Good Manufacturing Practices standardize production variables with minimum requirements for cleanliness, packaging, and ingredients for products that require licensing and authorization for market sale. Related industries include food and beverage, cosmetics, pharmaceuticals, dietary supplements, medical devices, and tobacco-related delivery systems. These recommended procedures and standards ensure that products maintain true-label ingredients and characteristics, such as identity, strength, composition, ingredient quality, and purity. What is Sterile Cleanroom Project
What is a clean room?
A cleanroom (GMP cleanroom), in my mind, is a combination of engineering design, fabrication, finish and operational controls (control strategy) that are required to convert a “normal” room to a “clean room”. This blog will attempt to explain the necessary characteristics of a regulated company clean room not producing potent chemicals or active or hazardous biologicals. If there are significant containment requirements, the requirements would be outside the scope of a “simplistic” blog like this. In a pharmaceutical sense, clean rooms are those rooms that meet the code of GMP requirements as defined in the sterile code of GMP, i.e. Annex 1 of both the EU and PIC/S Guides to GMP and other standards and guidance as required by local health authorities.sweeping machine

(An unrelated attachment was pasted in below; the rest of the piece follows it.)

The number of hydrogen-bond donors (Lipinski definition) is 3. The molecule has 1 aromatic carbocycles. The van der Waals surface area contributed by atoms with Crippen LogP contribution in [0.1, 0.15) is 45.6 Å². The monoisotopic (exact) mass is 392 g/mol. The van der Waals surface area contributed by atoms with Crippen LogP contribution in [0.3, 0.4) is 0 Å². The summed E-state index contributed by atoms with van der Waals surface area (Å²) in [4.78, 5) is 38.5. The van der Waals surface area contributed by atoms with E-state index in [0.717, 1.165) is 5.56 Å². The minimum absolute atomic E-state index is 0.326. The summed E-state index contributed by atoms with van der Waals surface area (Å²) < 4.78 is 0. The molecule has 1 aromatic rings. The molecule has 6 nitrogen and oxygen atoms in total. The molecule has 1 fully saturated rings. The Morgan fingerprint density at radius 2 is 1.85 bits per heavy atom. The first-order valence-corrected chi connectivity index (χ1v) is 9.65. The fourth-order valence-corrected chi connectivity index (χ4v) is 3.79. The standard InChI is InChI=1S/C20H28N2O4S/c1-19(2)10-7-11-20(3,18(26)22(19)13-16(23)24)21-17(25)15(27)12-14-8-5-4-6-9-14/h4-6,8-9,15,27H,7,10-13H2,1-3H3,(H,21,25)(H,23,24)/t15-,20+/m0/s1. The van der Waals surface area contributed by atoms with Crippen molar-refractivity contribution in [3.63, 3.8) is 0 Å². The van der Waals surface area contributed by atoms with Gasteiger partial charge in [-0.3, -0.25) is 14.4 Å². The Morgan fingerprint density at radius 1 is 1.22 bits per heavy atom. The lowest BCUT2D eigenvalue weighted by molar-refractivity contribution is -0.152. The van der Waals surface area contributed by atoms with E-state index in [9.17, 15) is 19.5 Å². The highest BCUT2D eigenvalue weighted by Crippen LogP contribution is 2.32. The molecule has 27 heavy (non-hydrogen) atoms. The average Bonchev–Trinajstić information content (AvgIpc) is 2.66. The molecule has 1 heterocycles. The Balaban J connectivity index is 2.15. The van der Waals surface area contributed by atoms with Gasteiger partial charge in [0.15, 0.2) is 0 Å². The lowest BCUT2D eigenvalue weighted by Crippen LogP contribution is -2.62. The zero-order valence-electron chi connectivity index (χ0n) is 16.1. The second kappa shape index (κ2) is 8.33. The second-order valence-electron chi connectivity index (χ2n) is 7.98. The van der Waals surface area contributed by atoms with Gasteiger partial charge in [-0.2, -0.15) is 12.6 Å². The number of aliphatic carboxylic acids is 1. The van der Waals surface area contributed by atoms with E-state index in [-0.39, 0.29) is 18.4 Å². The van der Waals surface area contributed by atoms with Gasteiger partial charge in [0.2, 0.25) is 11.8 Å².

So why do I need a clean room?
There is no GMP requirement in the EU and PIC/S (i.e. TGA) GMP guidance’s for the manufacture of non-sterile medicinal products in a “clean room”, but we do use clean areas that are effectively ventilated with filtered air where the products or open, clean containers are exposed. On the other hand, clean rooms are mandatory for the manufacture of sterile medicinal products, as defined in Annex 1 of the EU and PIC/S GMPs. This Annex defines many additional requirements besides the airborne particulate concentration limits used to classify clean rooms.floor scrubber machine
In a nutshell, if you manufacture a non-sterile medicinal product, you should be very careful about classifying or grading your clean areas, for example, classifying a room as “Grade D”. Whilst not a code requirement, many regulators, like the Australian TGA will expect you to fully comply with all of the requirements for a Grade D room as defined in Annex 1, even if it’s not a GMP code requirement. Therefore, if you have classified the room as Grade D, you will need to live with the consequences and costs of maintaining this level of cleanroom cleanliness during operation.Cleanroom Construction In Your Existing Structure
What type of clean room do I need?
If you are a manufacturer of non-sterile medicinal products, you should define your own cleanroom/area standards using national and international standards. Usually manufacturers will define an airborne particulate concentration standard class such as ISO 14644-1 ISO 8 (at rest), outline gowning and a pressure cascade regime, defining a “clean corridor” design or a “dirty corridor” design.Air Showers For Contamination Control
If you are a manufacturer of sterile medicinal products, you must follow the EU or PIC/S GMPs.